One of the most distinctive features of the functioning of the Narendra Modi government over the last 15 months has been its attempt to control the flows of information and marginalise dissent. The Prime Minister’s preference for one-way communication is well known. However, attempts by supporters of the Bharatiya Janata Party and its ideological parent, the Rashtriya Swayamsevak Sangh, to curb free expression by intimidating those who do not think like them are backfiring and, in fact, strengthening their political opponents.
A simple truth about the noisy democracy that is India seems to be escaping many of those in power at present. The more you try and stifle the expression of views that run contrary to yours, the greater are the chances that you will convert your critics into martyrs and attract greater sympathy for them. One obvious example is that of Teesta Setalvad, who has done more than many others for the Muslim victims of the 2002 communal carnage in Gujarat. In the process, the government has also sought to make life a little difficult for Ford Foundation — not because this organisation has funded some of India’s better known educational institutions, but because it has supported one body with which Ms Setalvad is associated.
Let us acknowledge for a moment that there may have been no vindictiveness on the part of particular government functionaries to clamp down on certain non-government organisations for alleged violations of the Foreign Contribution Regulation Act. Let us believe that these people in government sincerely believe that these organisations are working against the economic interests of the country by opposing nuclear power and coal mining projects. Let us also accept that such so-called troublemakers receiving foreign funds are to be discouraged, unlike those who bring in foreign direct investment (FDI) that creates jobs for our youth. To be fair to the BJP, there are many in the Congress as well as in other parties who share similar views about NGOs. But the issue of stifling dissenting views goes much deeper.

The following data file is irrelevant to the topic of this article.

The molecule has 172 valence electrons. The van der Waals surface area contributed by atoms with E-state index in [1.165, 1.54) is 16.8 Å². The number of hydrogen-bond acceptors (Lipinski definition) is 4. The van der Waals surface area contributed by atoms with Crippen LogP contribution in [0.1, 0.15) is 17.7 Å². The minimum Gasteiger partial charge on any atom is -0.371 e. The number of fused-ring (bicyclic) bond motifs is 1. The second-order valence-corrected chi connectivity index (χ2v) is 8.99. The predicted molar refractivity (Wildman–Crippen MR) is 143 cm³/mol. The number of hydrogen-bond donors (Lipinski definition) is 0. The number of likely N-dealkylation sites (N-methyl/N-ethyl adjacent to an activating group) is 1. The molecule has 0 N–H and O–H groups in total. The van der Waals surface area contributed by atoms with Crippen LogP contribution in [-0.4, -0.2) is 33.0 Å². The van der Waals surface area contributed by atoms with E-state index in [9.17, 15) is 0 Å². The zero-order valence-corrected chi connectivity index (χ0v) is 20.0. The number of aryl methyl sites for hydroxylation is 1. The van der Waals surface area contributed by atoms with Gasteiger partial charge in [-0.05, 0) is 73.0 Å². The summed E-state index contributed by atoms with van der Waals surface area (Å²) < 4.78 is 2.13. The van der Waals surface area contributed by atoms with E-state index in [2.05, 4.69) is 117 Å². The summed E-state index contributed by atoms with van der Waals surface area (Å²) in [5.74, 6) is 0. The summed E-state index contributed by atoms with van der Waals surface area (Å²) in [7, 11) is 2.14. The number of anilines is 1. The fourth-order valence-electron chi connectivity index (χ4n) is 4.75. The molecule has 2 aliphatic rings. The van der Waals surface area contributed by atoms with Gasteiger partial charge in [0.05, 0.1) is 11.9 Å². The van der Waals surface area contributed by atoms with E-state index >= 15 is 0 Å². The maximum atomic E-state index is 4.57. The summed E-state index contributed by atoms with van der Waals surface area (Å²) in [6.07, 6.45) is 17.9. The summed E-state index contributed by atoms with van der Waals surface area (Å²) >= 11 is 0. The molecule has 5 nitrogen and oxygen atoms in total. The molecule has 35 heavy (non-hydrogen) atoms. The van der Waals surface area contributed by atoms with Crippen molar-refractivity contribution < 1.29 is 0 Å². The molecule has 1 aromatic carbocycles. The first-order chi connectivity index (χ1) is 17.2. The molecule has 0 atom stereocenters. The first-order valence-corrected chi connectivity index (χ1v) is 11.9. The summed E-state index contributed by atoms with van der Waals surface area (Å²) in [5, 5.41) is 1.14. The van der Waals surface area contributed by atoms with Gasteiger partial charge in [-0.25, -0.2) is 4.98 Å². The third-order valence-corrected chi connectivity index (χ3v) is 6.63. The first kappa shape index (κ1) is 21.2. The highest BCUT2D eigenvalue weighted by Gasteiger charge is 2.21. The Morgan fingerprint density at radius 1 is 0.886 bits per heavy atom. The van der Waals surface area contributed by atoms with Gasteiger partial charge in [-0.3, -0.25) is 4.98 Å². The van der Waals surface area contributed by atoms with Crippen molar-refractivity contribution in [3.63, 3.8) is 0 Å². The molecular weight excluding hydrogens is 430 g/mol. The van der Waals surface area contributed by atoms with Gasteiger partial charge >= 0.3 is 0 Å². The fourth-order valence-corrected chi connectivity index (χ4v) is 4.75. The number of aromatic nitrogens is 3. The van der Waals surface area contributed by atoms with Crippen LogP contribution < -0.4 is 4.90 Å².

One has to merely look at the manner in which the ministry of information and broadcasting has dealt with the striking students of the Film and Television Institute of India to appreciate the fact that this government does not really believe in artistic freedom. The fact that past regimes have packed educational institutions with their loyalists becomes a good enough reason to act in an identical manner, even if the political appointee in this instance, Gajendra Chauhan, can be politely described as a mediocrity. The same vituperative language is deployed to describe all those who refuse to toe the line — they are anti-Hindu and, worse, anti-national.
It would be instructive to try and understand why the government backtracked after failing to amend the land acquisition law. This was not only on account of the fact that some of the BJP’s partners in the National Democratic Alliance coalition as well as sections within the Sangh Parivar were not convinced by the claim that the law needed amendment to improve the ease of doing business in the country. Mr Modi has projected himself as a no-nonsense, go-getting Prime Minister unlike his weak and vacillating predecessor Manmohan Singh. Under the circumstances, he thought he must not be perceived as a man who buckles under pressure.